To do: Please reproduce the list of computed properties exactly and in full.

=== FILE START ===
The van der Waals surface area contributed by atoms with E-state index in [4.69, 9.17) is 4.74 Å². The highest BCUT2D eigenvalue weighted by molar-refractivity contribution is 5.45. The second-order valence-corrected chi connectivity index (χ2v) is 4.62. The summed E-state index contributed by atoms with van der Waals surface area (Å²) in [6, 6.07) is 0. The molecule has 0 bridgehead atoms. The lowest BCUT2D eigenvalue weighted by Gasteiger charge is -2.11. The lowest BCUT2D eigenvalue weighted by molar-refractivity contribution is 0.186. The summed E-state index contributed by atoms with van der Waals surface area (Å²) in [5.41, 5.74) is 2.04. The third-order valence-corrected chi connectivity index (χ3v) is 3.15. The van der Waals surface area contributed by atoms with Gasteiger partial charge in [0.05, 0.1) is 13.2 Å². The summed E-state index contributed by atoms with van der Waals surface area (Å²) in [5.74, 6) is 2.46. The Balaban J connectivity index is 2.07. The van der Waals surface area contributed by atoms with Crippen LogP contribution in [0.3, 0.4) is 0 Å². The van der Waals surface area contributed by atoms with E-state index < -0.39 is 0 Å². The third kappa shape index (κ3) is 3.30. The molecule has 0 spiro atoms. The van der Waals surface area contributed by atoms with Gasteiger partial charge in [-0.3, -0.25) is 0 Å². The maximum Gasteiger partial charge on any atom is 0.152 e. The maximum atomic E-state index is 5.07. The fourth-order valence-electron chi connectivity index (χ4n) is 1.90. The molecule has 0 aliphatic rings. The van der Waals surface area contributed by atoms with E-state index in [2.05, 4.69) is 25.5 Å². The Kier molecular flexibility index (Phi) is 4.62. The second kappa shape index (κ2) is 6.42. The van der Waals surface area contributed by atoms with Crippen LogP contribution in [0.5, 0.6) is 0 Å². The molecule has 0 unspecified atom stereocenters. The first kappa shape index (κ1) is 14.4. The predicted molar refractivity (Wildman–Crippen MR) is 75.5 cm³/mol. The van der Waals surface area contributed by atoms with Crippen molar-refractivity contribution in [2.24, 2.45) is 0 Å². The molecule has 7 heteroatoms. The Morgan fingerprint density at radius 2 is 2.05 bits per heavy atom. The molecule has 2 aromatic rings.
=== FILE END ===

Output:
The van der Waals surface area contributed by atoms with E-state index in [4.69, 9.17) is 4.74 Å². The highest BCUT2D eigenvalue weighted by molar-refractivity contribution is 5.45. The second-order valence-corrected chi connectivity index (χ2v) is 4.62. The summed E-state index contributed by atoms with van der Waals surface area (Å²) in [6, 6.07) is 0. The molecule has 0 bridgehead atoms. The lowest BCUT2D eigenvalue weighted by Gasteiger charge is -2.11. The lowest BCUT2D eigenvalue weighted by molar-refractivity contribution is 0.186. The summed E-state index contributed by atoms with van der Waals surface area (Å²) in [5.41, 5.74) is 2.04. The third-order valence-corrected chi connectivity index (χ3v) is 3.15. The van der Waals surface area contributed by atoms with Gasteiger partial charge in [0.05, 0.1) is 13.2 Å². The summed E-state index contributed by atoms with van der Waals surface area (Å²) in [5.74, 6) is 2.46. The Balaban J connectivity index is 2.07. The van der Waals surface area contributed by atoms with Crippen LogP contribution in [0.3, 0.4) is 0 Å². The van der Waals surface area contributed by atoms with E-state index < -0.39 is 0 Å². The third kappa shape index (κ3) is 3.30. The molecule has 0 spiro atoms. The van der Waals surface area contributed by atoms with Gasteiger partial charge in [-0.3, -0.25) is 0 Å². The maximum Gasteiger partial charge on any atom is 0.152 e. The maximum atomic E-state index is 5.07. The fourth-order valence-electron chi connectivity index (χ4n) is 1.90. The molecule has 0 aliphatic rings. The van der Waals surface area contributed by atoms with E-state index in [2.05, 4.69) is 25.5 Å². The Kier molecular flexibility index (Phi) is 4.62. The second kappa shape index (κ2) is 6.42. The van der Waals surface area contributed by atoms with Crippen LogP contribution in [0.5, 0.6) is 0 Å². The molecule has 0 unspecified atom stereocenters. The first kappa shape index (κ1) is 14.4. The predicted molar refractivity (Wildman–Crippen MR) is 75.5 cm³/mol. The van der Waals surface area contributed by atoms with Crippen molar-refractivity contribution in [2.24, 2.45) is 0 Å². The molecule has 7 heteroatoms. The Morgan fingerprint density at radius 2 is 2.05 bits per heavy atom. The molecule has 2 aromatic rings.